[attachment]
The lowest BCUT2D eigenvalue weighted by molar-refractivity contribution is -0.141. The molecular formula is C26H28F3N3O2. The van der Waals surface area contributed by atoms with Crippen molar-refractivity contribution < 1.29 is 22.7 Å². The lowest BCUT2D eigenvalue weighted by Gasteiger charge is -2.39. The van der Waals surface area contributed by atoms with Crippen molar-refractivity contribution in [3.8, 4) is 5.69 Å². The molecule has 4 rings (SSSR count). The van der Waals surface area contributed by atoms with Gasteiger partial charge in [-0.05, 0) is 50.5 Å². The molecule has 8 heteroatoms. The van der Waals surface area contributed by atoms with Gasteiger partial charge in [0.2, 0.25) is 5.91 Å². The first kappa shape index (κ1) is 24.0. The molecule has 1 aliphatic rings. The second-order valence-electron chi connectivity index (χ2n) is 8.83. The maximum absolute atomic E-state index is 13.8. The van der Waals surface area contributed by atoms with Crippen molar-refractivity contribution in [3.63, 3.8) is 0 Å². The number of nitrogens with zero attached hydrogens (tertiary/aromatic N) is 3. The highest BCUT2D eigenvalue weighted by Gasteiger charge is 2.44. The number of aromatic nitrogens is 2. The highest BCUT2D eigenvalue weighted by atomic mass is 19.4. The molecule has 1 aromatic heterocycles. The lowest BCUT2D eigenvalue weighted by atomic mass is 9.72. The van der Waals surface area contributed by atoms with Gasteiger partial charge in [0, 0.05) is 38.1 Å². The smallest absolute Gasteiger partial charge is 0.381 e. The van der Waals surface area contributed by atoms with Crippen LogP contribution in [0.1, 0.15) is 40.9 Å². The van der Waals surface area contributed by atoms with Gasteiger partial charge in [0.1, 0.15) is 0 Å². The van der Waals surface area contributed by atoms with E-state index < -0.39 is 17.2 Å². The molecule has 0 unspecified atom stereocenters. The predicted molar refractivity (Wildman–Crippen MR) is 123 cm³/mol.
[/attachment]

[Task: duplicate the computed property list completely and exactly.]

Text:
The lowest BCUT2D eigenvalue weighted by molar-refractivity contribution is -0.141. The molecular formula is C26H28F3N3O2. The van der Waals surface area contributed by atoms with Crippen molar-refractivity contribution < 1.29 is 22.7 Å². The lowest BCUT2D eigenvalue weighted by Gasteiger charge is -2.39. The van der Waals surface area contributed by atoms with Crippen molar-refractivity contribution in [3.8, 4) is 5.69 Å². The molecule has 4 rings (SSSR count). The van der Waals surface area contributed by atoms with Gasteiger partial charge in [-0.05, 0) is 50.5 Å². The molecule has 8 heteroatoms. The van der Waals surface area contributed by atoms with Gasteiger partial charge in [0.2, 0.25) is 5.91 Å². The first kappa shape index (κ1) is 24.0. The molecule has 1 aliphatic rings. The second-order valence-electron chi connectivity index (χ2n) is 8.83. The maximum absolute atomic E-state index is 13.8. The van der Waals surface area contributed by atoms with Crippen molar-refractivity contribution in [3.63, 3.8) is 0 Å². The number of nitrogens with zero attached hydrogens (tertiary/aromatic N) is 3. The highest BCUT2D eigenvalue weighted by Gasteiger charge is 2.44. The number of aromatic nitrogens is 2. The highest BCUT2D eigenvalue weighted by atomic mass is 19.4. The molecule has 1 aromatic heterocycles. The lowest BCUT2D eigenvalue weighted by atomic mass is 9.72. The van der Waals surface area contributed by atoms with Gasteiger partial charge in [0, 0.05) is 38.1 Å². The smallest absolute Gasteiger partial charge is 0.381 e. The van der Waals surface area contributed by atoms with Crippen LogP contribution in [0.1, 0.15) is 40.9 Å². The van der Waals surface area contributed by atoms with Gasteiger partial charge in [0.1, 0.15) is 0 Å². The van der Waals surface area contributed by atoms with E-state index < -0.39 is 17.2 Å². The molecule has 0 unspecified atom stereocenters. The predicted molar refractivity (Wildman–Crippen MR) is 123 cm³/mol.